Is the mainstream officially out of ideas or have we been validated?
Total disclosure: I have not heard either of the two albums I will be talking about. I have listened to the singles from the albums and read some reviews from authors and publications I respect, but I haven’t heard them myself. And since I’m discussing the concepts and not the content, I really don’t think that’s necessary.
In 1993, Johnny Cash began recording with producer Rick Rubin. The release of this material created a trend that we are still seeing today. From Neil Diamond to Bruce Springsteen, John Mellencamp to Robert Plant, Tom Jones to Elton John, everybody seems to want a stripped-down roots-infused album these days. Up until now it seems to have been a purely underground trend, fashionable only to those who have no chance of mainstream success and those who have left their days of Top 40 success far behind them.
Enter Kid Rock and his latest album Born Free, produced by Rick Rubin. Best known for his early days as a Detroit rap-rocker in the mold of the Beastie Boys, Kid Rock has slowly been transitioning to mainstream rock and Nashville country. But now, with Born Free, he has released an entire album comprised of acoustic-based roots rock ballads à la Bob Seger that has no place whatsoever on today’s radio. At least it didn’t the last time I listened.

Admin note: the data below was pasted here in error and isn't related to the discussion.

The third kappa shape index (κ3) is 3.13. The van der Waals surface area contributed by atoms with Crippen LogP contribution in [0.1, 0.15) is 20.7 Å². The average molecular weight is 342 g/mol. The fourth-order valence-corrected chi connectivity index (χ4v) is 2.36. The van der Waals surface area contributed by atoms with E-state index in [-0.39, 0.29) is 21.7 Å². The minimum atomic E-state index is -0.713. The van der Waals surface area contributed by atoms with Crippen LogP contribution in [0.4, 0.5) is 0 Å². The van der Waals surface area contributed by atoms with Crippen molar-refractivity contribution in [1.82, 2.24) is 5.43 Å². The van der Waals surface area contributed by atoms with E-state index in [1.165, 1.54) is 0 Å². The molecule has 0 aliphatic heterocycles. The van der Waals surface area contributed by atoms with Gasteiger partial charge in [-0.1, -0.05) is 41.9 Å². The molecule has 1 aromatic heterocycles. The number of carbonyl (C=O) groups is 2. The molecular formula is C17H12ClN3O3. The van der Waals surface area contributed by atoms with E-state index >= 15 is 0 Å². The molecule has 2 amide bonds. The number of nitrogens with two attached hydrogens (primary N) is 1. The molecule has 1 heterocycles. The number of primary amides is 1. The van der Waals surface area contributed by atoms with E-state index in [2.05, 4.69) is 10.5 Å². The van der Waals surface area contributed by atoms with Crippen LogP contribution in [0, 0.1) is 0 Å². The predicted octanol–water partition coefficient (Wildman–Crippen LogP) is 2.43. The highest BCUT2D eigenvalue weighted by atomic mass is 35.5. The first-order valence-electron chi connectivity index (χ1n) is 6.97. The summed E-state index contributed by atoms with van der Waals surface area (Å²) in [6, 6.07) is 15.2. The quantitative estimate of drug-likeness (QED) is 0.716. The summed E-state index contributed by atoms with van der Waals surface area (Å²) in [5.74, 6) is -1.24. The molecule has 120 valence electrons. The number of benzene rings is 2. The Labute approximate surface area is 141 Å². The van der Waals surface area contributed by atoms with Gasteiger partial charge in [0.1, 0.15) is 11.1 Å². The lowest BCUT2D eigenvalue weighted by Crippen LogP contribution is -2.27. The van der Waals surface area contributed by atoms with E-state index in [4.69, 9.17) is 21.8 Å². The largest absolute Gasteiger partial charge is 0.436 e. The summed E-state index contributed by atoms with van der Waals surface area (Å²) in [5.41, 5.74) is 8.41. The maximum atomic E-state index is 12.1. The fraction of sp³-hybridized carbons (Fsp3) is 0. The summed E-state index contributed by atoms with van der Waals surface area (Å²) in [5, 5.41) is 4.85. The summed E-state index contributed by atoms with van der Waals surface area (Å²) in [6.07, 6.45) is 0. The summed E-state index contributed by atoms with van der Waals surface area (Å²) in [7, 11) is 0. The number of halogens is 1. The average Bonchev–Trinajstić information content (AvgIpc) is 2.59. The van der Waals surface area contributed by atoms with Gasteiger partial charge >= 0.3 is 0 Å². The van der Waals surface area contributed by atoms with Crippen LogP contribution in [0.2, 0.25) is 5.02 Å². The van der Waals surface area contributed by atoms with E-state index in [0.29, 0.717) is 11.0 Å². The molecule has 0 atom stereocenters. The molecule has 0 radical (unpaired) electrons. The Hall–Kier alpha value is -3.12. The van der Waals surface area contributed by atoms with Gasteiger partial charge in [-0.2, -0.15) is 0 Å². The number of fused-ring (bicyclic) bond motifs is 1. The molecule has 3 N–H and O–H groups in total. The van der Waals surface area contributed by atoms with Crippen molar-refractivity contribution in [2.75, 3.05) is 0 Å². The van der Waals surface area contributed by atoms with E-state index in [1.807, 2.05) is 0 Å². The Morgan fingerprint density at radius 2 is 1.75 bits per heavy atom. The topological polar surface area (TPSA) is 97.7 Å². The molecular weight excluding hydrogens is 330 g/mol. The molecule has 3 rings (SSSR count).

I’m fine with Kid Rock’s album. In interviews, he always acknowledges those who came before him and seems to have a genuine love for music beneath his ultra-cocky exterior. Maybe he will even be the gateway drug for a group of listeners fed up with the mainstream.
What I’m not OK with is a full-fledged ripoff, which is what it seems that “alternative” rock band My Chemical Romance has done. On the 22nd of this month, they released Danger Days: The True Lives of the Fabulous Killjoys, a futuristic concept album about a rock band who are fighting the takeover of America with help from a disc jockey.
Wonderful concept, right? The only problem is that Shooter Jennings beat them to it back in March with Black Ribbons, a concept album featuring Stephen King as a disc jockey playing the one band “they” don’t want him to play on his last broadcast before the government takes over the airwaves.
So is the mainstream completely out of ideas or are they finally catching up with us? Or is it a little of both? Either way, I’ll stick with the originals over second-rate ripoffs, but I’ll gladly welcome Kid Rock into the Americana community if his music fits and is good enough. Which remains to be seen.